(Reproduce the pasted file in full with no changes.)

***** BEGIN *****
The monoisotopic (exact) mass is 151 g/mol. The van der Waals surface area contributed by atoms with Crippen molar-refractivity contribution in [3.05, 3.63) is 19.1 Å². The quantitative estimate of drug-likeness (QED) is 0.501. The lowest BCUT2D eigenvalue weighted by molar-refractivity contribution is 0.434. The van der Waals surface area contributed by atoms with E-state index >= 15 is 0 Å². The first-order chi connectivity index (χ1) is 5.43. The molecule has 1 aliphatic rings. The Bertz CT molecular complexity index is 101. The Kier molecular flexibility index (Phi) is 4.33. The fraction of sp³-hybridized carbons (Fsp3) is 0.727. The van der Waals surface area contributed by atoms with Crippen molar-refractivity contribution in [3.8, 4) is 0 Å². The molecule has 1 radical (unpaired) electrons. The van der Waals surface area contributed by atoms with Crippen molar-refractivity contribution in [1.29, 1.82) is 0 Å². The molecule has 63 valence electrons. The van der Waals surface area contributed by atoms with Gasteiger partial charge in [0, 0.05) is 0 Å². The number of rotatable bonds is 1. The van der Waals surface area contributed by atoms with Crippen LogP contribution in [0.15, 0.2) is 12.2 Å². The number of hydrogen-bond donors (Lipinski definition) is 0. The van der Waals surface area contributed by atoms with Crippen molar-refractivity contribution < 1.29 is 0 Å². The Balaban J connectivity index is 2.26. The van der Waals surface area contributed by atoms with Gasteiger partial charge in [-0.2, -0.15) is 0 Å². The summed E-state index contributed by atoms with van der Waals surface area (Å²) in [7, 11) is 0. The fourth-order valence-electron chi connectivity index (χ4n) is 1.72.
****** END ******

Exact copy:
The monoisotopic (exact) mass is 151 g/mol. The van der Waals surface area contributed by atoms with Crippen molar-refractivity contribution in [3.05, 3.63) is 19.1 Å². The quantitative estimate of drug-likeness (QED) is 0.501. The lowest BCUT2D eigenvalue weighted by molar-refractivity contribution is 0.434. The van der Waals surface area contributed by atoms with E-state index >= 15 is 0 Å². The first-order chi connectivity index (χ1) is 5.43. The molecule has 1 aliphatic rings. The Bertz CT molecular complexity index is 101. The Kier molecular flexibility index (Phi) is 4.33. The fraction of sp³-hybridized carbons (Fsp3) is 0.727. The van der Waals surface area contributed by atoms with Crippen molar-refractivity contribution in [3.8, 4) is 0 Å². The molecule has 1 radical (unpaired) electrons. The van der Waals surface area contributed by atoms with Crippen molar-refractivity contribution in [1.29, 1.82) is 0 Å². The molecule has 63 valence electrons. The van der Waals surface area contributed by atoms with Gasteiger partial charge in [0, 0.05) is 0 Å². The number of rotatable bonds is 1. The van der Waals surface area contributed by atoms with Crippen LogP contribution in [0.15, 0.2) is 12.2 Å². The number of hydrogen-bond donors (Lipinski definition) is 0. The van der Waals surface area contributed by atoms with Crippen molar-refractivity contribution < 1.29 is 0 Å². The Balaban J connectivity index is 2.26. The van der Waals surface area contributed by atoms with Gasteiger partial charge in [-0.2, -0.15) is 0 Å². The summed E-state index contributed by atoms with van der Waals surface area (Å²) in [7, 11) is 0. The fourth-order valence-electron chi connectivity index (χ4n) is 1.72.